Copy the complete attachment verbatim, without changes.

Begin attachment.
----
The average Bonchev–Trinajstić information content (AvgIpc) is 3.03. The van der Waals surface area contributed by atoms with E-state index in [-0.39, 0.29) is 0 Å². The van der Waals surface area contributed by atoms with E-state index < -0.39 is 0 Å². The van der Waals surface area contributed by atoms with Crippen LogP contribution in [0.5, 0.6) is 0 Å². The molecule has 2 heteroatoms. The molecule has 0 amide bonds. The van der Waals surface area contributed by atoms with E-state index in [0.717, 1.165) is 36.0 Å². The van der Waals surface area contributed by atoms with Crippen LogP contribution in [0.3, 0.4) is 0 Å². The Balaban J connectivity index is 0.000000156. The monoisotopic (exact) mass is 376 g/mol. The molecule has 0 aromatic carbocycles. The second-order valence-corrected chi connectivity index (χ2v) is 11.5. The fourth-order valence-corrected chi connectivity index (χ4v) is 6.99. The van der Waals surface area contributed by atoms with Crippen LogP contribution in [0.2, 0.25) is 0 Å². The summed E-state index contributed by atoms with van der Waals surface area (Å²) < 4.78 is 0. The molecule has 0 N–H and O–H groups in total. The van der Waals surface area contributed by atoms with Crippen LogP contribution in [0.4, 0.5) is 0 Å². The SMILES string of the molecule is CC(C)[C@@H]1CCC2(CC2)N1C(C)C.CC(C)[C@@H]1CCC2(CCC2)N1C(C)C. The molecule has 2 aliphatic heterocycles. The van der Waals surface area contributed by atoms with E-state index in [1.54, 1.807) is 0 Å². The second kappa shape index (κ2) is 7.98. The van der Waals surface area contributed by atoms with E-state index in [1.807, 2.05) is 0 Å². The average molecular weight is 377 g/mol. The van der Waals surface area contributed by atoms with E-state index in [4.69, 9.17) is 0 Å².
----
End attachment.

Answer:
The average Bonchev–Trinajstić information content (AvgIpc) is 3.03. The van der Waals surface area contributed by atoms with E-state index in [-0.39, 0.29) is 0 Å². The van der Waals surface area contributed by atoms with E-state index < -0.39 is 0 Å². The van der Waals surface area contributed by atoms with Crippen LogP contribution in [0.5, 0.6) is 0 Å². The molecule has 2 heteroatoms. The molecule has 0 amide bonds. The van der Waals surface area contributed by atoms with E-state index in [0.717, 1.165) is 36.0 Å². The van der Waals surface area contributed by atoms with Crippen LogP contribution in [0.3, 0.4) is 0 Å². The Balaban J connectivity index is 0.000000156. The monoisotopic (exact) mass is 376 g/mol. The molecule has 0 aromatic carbocycles. The second-order valence-corrected chi connectivity index (χ2v) is 11.5. The fourth-order valence-corrected chi connectivity index (χ4v) is 6.99. The van der Waals surface area contributed by atoms with Crippen LogP contribution in [0.2, 0.25) is 0 Å². The summed E-state index contributed by atoms with van der Waals surface area (Å²) < 4.78 is 0. The molecule has 0 N–H and O–H groups in total. The van der Waals surface area contributed by atoms with Crippen LogP contribution in [0.4, 0.5) is 0 Å². The SMILES string of the molecule is CC(C)[C@@H]1CCC2(CC2)N1C(C)C.CC(C)[C@@H]1CCC2(CCC2)N1C(C)C. The molecule has 2 aliphatic heterocycles. The van der Waals surface area contributed by atoms with E-state index in [1.54, 1.807) is 0 Å². The second kappa shape index (κ2) is 7.98. The van der Waals surface area contributed by atoms with E-state index in [1.807, 2.05) is 0 Å². The average molecular weight is 377 g/mol. The van der Waals surface area contributed by atoms with E-state index in [4.69, 9.17) is 0 Å².